Henry Walters'[ cabin in the woods of Dublin School, Dublin, N.H.. Photo: C. Yihai
Inside the cabin, (l-r) Hodgen, Chen, Zi, Martin, Walters, Photo: R. Obien
Outside the cabin. Photo: R Obien
Earlier all gathered for an upstairs meal in the Keene building once owned by Thoreau’s mother’s family and a place he stayed during his Monadnock visits. Later we gathered at the Historical Society of Cheshire County to hear poetry in two languages and music by classical guitarist David Gru6under. Families even brought their children. Imagine, in Keene, New Hampshire, families bring children to hear poetry. And the children, as attentive as I, listened to those sounds of Mandarin and understood that definitions are only 30 percent of communication—the body delivering those definitions provides the other 70 percent.
Prof. Nanjiang Hyde and poet Susan Roney-O’Brien read dual language poetry of Mi Zheng-ying and Roney-O’Brien. (Alumni Recital Hall, Keene State College) Photo: Chen Yihai
Poet Bill Doreski receives a calligraphy gift form poet Zi Chuan, Mason Library, 10-10-17.
Photo C. Yihai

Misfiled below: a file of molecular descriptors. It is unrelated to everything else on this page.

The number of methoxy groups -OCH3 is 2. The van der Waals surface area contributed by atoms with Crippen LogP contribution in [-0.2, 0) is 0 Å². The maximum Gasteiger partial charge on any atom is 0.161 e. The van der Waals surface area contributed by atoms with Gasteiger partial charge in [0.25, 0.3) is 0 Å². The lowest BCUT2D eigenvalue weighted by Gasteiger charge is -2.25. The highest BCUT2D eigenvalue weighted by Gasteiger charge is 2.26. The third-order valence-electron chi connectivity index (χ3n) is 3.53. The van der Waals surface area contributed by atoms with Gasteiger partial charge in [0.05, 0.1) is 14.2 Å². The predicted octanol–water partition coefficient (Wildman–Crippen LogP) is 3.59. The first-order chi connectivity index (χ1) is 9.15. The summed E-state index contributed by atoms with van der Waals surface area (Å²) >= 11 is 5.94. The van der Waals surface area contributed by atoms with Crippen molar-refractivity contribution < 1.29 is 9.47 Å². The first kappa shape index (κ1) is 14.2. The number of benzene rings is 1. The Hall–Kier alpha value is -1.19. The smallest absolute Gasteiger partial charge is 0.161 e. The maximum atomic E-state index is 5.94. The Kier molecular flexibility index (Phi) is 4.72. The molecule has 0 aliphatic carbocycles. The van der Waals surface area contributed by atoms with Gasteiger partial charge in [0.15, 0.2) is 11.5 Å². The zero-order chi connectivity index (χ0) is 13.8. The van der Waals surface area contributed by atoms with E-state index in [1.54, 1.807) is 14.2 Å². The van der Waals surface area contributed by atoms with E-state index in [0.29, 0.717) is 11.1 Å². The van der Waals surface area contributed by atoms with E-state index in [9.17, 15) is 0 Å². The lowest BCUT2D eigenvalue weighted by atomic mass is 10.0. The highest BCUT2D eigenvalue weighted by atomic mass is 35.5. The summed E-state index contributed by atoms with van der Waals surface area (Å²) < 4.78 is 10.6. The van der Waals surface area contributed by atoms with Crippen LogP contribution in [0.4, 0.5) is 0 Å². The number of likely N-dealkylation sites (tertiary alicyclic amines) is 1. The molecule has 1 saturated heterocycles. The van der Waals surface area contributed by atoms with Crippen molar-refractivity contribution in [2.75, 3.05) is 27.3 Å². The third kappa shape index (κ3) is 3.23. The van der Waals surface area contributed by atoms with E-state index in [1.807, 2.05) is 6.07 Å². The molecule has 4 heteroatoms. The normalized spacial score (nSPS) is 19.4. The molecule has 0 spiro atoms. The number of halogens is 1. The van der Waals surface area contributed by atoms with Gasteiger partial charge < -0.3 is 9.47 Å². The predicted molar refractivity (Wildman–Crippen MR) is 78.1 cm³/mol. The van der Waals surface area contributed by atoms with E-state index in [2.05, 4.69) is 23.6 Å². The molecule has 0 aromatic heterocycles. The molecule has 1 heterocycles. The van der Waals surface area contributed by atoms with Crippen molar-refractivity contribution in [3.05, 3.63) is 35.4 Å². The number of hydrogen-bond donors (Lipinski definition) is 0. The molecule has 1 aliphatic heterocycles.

But after Chen Yihai and Zi Chuan returned to China, the poetry doesn’t stop in the Granite State. A few weeks later an e-mail came across my transom that New England College theater students and their director had created a theater piece titled “Allowances” using fifty poems of witness as its script. And there at the small theater in the only Henniker on Earth, I listened to a group of NEC students use music, dance, and song both poetic and literal to put to shame the idea that America is a white-bread frozen meal waiting to be popped into a microwave for a quick bite to eat. No, even the occasional forgotten line could not demonstrate more clearly that this nation is at its best when it’s a bubbling melting pot of stew simmering on the stove.
The Water Chestnut Pond
by Zi Chuan
The wind can not stir a ripple
on the icy surface of the pond.
Like crystal and amber a few
brown leaves have embedded themselves
in the ice. A hole for a water bucket
gapes near the pier’s springboard.
Nearby water chestnuts and arrowheads
hide deep within the frozen rice paddies
where dry plants rustle in the cold wind.
In front of the frozen pond, it’s hard to imagine
how large the area water chestnut leaves spread
with their white flowers clustered
in the summer of 1970, as if water chestnuts
were lifted overnight. But vividly I remember
the water caltrop-picking girl who sat
on the small boat with red dragonflies overhead.
I reached to give her a hand
when suddenly her boat overturned
and she fell into the water.
When she waded ashore her soaked clothes
exposed the lines of her body.